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Substance abuse rises whenever public attitude is more tolerant towards drugs, such as when people say that they are safe and harmless. Other factors that contribute to a rise in use include increased availability, reduced risk with using or selling, and lower prices. In 1993, for the first time in 12 years of steady decline, illicit drug use rose and continues to climb. A major contributing factor is a message that drugs “aren’t so bad.” To counter this “just say yes” campaign, some feel compelled to provide the facts on the use of marijuana as medicine. These well-documented facts will prove beyond a doubt that marijuana is not a medicine. The movement to legitimize marijuana as medicine is not encouraged by the pharmaceutical companies, Federal Food and Drug Administration, health and medical associations of medical experts; but instead by groups such as the National Organization for the Reform of Marijuana Laws (NORML) and the Drug Policy Foundation (DPF).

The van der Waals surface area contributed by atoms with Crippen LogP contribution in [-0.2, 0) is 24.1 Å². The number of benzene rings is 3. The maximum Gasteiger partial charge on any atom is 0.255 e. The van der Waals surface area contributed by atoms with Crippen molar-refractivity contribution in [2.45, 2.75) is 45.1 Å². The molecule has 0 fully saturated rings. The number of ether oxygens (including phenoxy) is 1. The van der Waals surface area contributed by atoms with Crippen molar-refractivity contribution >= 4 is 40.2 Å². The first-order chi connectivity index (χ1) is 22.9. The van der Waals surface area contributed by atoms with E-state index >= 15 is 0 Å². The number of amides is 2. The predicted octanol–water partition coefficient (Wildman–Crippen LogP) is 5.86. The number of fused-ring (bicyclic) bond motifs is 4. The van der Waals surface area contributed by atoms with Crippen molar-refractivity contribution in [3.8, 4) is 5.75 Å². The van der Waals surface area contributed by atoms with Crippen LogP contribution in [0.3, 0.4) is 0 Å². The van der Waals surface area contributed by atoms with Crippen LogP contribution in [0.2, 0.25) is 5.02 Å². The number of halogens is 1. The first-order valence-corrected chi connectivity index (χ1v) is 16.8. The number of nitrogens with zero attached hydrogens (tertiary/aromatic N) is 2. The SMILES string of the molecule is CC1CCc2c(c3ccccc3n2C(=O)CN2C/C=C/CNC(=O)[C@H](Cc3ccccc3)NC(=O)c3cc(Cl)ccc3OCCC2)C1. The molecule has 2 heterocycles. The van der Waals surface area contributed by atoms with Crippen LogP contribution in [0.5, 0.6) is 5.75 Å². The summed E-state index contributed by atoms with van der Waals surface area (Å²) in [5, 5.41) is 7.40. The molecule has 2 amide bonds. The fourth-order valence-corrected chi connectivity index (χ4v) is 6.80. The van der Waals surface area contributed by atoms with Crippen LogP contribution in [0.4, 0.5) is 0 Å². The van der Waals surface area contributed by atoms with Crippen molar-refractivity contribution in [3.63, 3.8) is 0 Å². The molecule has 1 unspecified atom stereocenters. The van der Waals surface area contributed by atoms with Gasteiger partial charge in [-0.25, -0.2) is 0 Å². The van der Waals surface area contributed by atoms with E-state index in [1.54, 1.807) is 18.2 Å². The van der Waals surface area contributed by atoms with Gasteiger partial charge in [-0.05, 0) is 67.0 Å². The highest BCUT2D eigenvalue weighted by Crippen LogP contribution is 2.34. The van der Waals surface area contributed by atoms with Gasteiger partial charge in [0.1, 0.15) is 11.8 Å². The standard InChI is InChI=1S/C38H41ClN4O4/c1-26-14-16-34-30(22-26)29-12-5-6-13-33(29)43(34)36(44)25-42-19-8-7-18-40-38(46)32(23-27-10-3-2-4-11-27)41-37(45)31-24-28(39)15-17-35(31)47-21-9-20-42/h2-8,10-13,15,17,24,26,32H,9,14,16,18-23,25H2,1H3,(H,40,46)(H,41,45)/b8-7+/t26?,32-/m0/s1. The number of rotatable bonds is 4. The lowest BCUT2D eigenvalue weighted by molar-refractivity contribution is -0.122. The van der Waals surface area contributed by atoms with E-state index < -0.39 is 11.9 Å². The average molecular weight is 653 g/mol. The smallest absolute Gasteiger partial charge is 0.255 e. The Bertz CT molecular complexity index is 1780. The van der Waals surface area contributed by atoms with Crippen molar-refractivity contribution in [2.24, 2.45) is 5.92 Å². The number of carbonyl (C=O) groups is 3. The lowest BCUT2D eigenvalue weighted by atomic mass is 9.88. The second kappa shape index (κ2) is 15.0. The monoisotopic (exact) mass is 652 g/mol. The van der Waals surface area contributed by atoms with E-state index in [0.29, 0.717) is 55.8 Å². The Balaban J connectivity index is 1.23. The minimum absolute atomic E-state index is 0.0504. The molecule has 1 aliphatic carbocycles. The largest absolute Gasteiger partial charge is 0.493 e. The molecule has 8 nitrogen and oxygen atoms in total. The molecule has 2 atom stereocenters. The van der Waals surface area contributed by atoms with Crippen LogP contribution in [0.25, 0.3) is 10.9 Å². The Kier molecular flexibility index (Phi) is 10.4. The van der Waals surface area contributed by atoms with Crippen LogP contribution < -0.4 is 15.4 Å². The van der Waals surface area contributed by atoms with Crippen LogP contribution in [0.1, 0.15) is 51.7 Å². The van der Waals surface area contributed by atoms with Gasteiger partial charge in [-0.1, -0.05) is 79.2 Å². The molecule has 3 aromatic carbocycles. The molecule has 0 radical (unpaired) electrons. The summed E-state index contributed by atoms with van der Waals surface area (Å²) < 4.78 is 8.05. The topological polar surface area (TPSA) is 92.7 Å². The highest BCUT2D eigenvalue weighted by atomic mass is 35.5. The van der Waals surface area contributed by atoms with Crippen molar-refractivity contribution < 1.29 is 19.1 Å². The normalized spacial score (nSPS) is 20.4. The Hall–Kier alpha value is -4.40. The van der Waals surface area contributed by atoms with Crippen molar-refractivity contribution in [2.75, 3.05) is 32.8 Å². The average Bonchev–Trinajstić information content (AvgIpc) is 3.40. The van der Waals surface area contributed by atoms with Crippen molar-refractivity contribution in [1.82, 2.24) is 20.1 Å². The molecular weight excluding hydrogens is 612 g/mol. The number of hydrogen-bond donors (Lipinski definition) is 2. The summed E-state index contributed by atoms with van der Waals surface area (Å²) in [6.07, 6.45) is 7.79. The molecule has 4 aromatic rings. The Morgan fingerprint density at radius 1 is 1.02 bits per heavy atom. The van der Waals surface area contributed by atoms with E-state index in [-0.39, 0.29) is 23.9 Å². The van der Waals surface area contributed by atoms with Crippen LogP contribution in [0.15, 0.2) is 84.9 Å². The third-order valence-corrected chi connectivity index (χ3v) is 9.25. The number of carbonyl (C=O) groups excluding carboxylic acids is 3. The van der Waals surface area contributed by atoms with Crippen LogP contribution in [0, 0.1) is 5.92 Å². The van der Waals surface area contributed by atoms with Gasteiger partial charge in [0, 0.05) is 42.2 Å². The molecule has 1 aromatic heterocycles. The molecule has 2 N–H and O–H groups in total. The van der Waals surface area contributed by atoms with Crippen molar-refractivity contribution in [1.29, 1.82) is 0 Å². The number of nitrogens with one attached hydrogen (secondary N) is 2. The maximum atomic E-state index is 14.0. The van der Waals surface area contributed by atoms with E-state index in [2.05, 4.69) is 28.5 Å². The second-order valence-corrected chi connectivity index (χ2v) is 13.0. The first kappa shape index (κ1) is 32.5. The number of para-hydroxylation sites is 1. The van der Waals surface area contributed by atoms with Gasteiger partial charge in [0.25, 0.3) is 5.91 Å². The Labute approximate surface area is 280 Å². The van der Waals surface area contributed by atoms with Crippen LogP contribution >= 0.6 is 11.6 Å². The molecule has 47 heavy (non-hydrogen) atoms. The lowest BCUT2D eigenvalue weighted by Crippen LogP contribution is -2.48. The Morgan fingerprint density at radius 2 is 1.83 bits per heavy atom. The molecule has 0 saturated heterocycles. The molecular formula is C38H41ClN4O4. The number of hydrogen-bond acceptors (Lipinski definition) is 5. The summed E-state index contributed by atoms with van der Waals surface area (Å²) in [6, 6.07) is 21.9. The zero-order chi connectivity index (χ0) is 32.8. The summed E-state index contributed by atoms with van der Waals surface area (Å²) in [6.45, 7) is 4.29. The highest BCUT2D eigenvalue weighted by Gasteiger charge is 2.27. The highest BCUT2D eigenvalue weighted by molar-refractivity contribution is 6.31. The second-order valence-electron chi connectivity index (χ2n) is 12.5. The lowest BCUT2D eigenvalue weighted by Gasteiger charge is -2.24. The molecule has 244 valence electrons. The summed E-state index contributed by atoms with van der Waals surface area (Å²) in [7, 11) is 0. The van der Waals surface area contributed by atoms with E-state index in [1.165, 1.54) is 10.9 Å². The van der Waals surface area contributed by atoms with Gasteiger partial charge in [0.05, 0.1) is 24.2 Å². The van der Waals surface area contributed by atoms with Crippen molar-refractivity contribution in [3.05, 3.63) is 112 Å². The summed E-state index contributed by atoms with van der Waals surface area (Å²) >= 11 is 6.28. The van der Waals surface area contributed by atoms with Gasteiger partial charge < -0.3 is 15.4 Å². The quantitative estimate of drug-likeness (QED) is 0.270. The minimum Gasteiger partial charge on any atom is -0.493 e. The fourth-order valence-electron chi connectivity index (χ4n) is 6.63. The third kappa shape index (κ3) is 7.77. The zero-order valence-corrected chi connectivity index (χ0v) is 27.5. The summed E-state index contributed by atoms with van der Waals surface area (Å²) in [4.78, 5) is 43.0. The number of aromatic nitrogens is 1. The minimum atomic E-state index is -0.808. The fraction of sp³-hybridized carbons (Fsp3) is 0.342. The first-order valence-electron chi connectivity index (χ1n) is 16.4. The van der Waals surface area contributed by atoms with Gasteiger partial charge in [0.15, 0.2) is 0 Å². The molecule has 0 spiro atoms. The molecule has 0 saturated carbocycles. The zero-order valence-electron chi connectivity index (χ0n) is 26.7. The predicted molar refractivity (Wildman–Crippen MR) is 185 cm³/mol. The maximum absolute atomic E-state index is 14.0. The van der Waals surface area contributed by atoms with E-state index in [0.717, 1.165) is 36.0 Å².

These organizations have little medical expertise and favor various forms of legalizing illicit drugs. A leader of the medicinal use of the marijuana movement, Dr. Lester Grinspoon, is an associate professor of psychiatry at Harvard, as well as a board member of NORML. He has made absurd claims, such as marijuana, like aspirin, is “unusually safe”; using cocaine two or three times a week “creates no serious problems”; and “chronic cocaine abuse usually does not appear as a medical problem.” He wrote a book called “Marihuana: The Forbidden Medicine,” which is the bible for pro-marijuana advocates. The studies cited by the marijuana advocates have been found to be either unscientific, poorly researched, or involving pharmaceutical THC, not marijuana. One of the “experts” who testified at the 1987 federal hearings to reschedule marijuana was a wellness counselor at a health spa, who admitted under oath to using every illegal mind-altering drug he ever studied.